Imagine embracing your power to take action in the world with acceptance and appreciation. Imagine engulfing it with ownership, excitement, and joy. Imagine applying hope, desired outcomes, willingness to take intelligent risks, love, and concern for others, to it. Mix all of these well in a state of contemplative relaxation. Let it bake as you learn and explore and develop…

Texturing occurs. With Meta-States, you can now take charge of the process and design the kind of quality states that will turn you on to life in new and exciting ways.

States Plus: Transcend and Include

To transcend any everyday plain vanilla state, we begin at the primary level of consciousness as we notice our thoughts and feelings about something “out there” in the world. This defines a primary state. Our awareness focuses on something external to ourselves. We fear driving fast, closed in places, particular tones of voices. We get anger at violence, insults, and threats to our way of life. We delight in and enjoy the beauty of a scene or a piece of music.

We transcend this experience while including it as we move up to a higher level of thought, emotion, and awareness. This creates a new level of organization. We have something higher that still contains the essentials of the lower plus something else.

In respect, considerate, and patient anger¾ we still have anger. We still have the sense of threat or danger to our person or way of life, yet the anger is now textured in larger levels of mind and emotion. That causes something new to emerge. We have the Anger State Plus something that transcends “mere” anger (that is, animal-like, brute anger). Now we have a higher kind of human anger, even spiritual anger.

We have hierarchy (levels) of states or holoarchy because as Aristotle first pointed out:

All of the lower is in the higher, but not all of the higher is in the lower.

Molecules contain atoms, but atoms do not contain molecules. As we move up levels, the higher level includes the lower and transcends it. As it transcends the lower, it adds new features, qualities, properties, and characteristics to it. In Meta-States this provides us the ability to engineer new emergent properties for our states. It gives us the key to the structure of subjectivity as experiences become more complex and layered.

When our learning is taken up into playfulness and appreciation, when we engulf it with passion and the intention to improve the quality of life¾ something new emerges. We have a passionate learning state that’s much accelerated and that’s a real turn-on. It takes on more of the qualities of “genius.” Each higher level has added new components that enrich the emergent gestalt. Now something bigger and more expansive arises. Now we have the Learning State Plus.

Meta-State Permeation

When I first wrote the text for the first edition of Meta-States in 1994/5, I made several mistakes in conceptualizing and theorizing about the structure of the model. These have been completely updated and the mistakes eliminated in the totally revised edition (2000). Among those mistakes was the idea that I had then that the higher levels could not be anchored kinesthetically. I now know better. In fact, today that’s one of the things we do regularly in our Meta-States Trainings. Yet at that time I didn’t understand how the higher levels operate as holons, how they not only transcend but also embrace and include the lower levels. I now understand how they permeate the lower levels giving what had been a plain vanilla state all kinds of rich textures, tastes, aromas, etc.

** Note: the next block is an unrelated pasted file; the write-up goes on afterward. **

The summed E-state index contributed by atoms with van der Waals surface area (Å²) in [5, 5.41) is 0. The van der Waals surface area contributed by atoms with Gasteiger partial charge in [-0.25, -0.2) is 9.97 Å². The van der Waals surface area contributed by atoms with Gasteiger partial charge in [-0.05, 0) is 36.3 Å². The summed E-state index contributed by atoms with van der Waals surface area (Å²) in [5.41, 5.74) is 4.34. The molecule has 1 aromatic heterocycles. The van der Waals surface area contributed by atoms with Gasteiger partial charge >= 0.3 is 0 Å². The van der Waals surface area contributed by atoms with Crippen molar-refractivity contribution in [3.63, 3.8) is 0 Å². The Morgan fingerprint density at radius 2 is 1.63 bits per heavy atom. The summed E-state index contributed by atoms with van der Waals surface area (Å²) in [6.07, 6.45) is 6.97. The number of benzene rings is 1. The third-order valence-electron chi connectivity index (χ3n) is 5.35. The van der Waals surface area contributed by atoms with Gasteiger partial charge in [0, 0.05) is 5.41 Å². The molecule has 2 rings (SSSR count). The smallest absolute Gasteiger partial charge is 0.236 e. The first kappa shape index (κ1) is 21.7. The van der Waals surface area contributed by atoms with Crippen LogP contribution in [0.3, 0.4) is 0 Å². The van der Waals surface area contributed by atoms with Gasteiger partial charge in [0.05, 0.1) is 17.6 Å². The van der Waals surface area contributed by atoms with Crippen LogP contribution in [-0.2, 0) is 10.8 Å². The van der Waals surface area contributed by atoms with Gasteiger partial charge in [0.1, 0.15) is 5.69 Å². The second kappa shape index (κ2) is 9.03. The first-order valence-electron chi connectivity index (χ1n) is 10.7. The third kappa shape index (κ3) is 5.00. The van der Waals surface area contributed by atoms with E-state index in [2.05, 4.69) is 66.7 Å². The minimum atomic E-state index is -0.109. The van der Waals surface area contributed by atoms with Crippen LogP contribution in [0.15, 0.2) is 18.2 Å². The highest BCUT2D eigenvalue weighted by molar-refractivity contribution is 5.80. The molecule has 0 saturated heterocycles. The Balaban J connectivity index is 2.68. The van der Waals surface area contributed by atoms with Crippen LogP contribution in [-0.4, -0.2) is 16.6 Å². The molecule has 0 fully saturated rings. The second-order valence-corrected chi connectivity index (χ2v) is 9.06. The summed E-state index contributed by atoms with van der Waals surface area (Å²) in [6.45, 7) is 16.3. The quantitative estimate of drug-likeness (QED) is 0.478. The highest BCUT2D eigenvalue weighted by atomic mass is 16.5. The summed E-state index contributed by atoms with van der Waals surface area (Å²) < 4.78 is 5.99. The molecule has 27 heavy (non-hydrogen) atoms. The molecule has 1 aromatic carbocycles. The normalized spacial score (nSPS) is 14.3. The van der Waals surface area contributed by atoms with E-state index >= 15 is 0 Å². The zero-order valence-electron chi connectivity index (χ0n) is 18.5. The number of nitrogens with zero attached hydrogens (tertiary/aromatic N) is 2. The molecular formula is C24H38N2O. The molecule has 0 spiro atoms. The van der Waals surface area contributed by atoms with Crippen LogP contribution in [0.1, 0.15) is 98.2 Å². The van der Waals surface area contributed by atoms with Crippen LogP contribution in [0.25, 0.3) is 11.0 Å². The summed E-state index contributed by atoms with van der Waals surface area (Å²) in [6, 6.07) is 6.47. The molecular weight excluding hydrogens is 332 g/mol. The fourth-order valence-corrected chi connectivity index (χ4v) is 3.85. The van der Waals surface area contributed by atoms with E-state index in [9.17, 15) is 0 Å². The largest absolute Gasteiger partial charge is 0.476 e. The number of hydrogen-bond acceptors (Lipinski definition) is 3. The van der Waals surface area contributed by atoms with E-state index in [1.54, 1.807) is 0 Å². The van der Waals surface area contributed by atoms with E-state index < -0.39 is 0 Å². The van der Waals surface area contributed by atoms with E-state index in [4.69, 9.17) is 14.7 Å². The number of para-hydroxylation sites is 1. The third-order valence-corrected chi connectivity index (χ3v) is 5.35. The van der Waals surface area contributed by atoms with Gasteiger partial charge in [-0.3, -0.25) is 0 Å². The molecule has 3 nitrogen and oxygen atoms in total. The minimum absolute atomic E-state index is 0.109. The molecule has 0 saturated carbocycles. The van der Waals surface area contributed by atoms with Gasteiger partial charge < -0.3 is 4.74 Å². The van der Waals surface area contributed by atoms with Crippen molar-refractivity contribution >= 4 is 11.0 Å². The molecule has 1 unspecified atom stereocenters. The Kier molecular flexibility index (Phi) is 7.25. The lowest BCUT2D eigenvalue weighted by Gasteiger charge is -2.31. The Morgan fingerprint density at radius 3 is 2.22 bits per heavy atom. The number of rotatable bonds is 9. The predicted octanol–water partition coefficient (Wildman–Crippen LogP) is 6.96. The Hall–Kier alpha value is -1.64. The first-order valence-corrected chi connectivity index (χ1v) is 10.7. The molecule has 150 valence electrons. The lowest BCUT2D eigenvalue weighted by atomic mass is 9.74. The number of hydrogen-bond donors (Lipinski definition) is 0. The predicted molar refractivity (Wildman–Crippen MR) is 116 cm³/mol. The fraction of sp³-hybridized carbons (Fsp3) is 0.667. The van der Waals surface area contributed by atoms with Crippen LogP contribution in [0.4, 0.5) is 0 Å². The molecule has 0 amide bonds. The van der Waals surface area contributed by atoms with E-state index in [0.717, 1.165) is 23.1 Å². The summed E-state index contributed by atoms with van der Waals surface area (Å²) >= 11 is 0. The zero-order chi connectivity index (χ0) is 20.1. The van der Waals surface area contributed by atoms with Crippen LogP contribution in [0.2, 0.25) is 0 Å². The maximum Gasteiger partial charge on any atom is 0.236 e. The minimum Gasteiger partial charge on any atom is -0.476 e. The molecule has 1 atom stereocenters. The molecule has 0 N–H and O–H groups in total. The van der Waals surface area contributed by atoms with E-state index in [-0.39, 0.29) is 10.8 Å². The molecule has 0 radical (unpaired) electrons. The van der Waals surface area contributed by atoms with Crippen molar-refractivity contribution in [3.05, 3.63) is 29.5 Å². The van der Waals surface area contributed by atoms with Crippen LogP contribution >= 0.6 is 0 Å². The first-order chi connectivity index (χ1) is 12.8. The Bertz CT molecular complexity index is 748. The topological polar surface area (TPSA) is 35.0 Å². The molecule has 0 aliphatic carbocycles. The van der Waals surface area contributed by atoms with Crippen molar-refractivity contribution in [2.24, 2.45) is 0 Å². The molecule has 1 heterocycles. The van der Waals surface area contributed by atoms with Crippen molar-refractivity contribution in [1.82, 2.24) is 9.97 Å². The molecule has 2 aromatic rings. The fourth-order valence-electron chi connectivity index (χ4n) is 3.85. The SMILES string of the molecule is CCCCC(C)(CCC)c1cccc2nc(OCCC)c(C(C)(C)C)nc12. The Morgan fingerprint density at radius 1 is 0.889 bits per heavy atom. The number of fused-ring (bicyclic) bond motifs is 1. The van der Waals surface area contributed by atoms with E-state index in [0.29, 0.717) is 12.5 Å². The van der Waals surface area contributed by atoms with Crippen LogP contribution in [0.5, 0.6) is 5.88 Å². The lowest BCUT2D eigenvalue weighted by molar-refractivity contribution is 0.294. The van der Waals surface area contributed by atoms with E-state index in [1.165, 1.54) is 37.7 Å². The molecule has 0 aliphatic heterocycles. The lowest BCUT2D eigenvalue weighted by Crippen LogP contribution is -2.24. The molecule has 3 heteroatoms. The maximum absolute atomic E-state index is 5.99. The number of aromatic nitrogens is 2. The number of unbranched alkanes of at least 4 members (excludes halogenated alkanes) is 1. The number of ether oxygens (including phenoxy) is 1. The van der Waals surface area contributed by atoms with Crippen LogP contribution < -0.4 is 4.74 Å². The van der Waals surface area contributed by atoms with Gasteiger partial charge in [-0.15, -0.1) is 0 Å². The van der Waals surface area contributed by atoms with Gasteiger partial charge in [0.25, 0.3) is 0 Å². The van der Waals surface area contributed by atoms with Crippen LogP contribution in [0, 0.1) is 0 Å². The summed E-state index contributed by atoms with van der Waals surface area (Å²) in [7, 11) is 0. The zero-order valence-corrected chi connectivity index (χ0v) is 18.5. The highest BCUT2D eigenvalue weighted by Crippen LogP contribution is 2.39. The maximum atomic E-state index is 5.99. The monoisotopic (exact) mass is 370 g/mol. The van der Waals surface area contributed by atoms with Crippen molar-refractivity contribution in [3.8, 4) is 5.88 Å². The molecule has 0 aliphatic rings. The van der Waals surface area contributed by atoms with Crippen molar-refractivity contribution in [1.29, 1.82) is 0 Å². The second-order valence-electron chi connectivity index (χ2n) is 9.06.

Accordingly, we have recently been developing a whole series of patterns and processes for “mind-muscling” the mind-body integration that fully allows the higher levels to percolate down through the levels. This completes the process by which we layer thought upon thought and feeling upon feeling so that in the end we have holons¾ whole/part states within a hierarchal or holarchical systems. These State Plus experiences then offer us top-notch high quality states that we have textured with the very best of resources. And when you get to this place, you have entered into the highest of design engineering with Meta-States. Now we have a powerful process for texturing our states so that they respond to our intentional designs.


L. Michael Hall, Ph.D., researcher and modeler, international trainer and entrepreneur (P.O. Box 9231; Grand Jct. CO. 81501; 970 523_7877), developer of the Meta-States Model, along with Dr. Bobby Bodenhamer, co-founder the Institute of Neuro-Semantics®, currently involved in several modeling projects: wealth building, selling/persuasion excellence, accelerated learning, etc. Look for Frame Games coming to the UK and Europe this year.


Hall, L. Michael (1995/2000). Meta-States: Managing the higher levels of the mind. Grand Jct. CO: Neuro_Semantics Publications.

Hall, L. Michael; Bodenhamer, Bobby. (1999). The structure of excellence: Unmasking the meta-levels of submodalities. Grand Jct. CO: E.T. Publications.

Hall, L. Michael (2000). Frame games: Persuasion elegance. Grand Jct. CO: N.S. Publications.

Wilber, Ken. (1996). A brief history of everything. Boston MA: Shambhal.